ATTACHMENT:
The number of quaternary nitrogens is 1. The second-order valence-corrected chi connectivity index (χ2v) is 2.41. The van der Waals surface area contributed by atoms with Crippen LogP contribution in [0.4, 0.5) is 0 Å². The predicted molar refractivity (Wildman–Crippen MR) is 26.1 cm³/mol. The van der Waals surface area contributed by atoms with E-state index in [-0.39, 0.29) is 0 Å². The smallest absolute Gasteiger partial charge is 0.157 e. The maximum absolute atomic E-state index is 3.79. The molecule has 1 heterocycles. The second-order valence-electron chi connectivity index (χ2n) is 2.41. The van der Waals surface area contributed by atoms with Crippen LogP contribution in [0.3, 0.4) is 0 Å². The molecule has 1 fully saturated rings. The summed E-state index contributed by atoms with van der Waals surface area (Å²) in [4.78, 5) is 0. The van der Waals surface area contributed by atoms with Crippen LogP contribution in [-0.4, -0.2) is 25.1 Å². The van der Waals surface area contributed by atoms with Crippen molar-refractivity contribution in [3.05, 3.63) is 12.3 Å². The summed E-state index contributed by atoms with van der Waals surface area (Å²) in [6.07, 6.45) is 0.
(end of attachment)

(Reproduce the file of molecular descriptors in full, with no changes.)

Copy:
The number of quaternary nitrogens is 1. The second-order valence-corrected chi connectivity index (χ2v) is 2.41. The van der Waals surface area contributed by atoms with Crippen LogP contribution in [0.4, 0.5) is 0 Å². The predicted molar refractivity (Wildman–Crippen MR) is 26.1 cm³/mol. The van der Waals surface area contributed by atoms with E-state index in [-0.39, 0.29) is 0 Å². The smallest absolute Gasteiger partial charge is 0.157 e. The maximum absolute atomic E-state index is 3.79. The molecule has 1 heterocycles. The second-order valence-electron chi connectivity index (χ2n) is 2.41. The van der Waals surface area contributed by atoms with Crippen LogP contribution in [0.3, 0.4) is 0 Å². The molecule has 1 fully saturated rings. The summed E-state index contributed by atoms with van der Waals surface area (Å²) in [4.78, 5) is 0. The van der Waals surface area contributed by atoms with Crippen LogP contribution in [-0.4, -0.2) is 25.1 Å². The van der Waals surface area contributed by atoms with Crippen molar-refractivity contribution in [3.05, 3.63) is 12.3 Å². The summed E-state index contributed by atoms with van der Waals surface area (Å²) in [6.07, 6.45) is 0.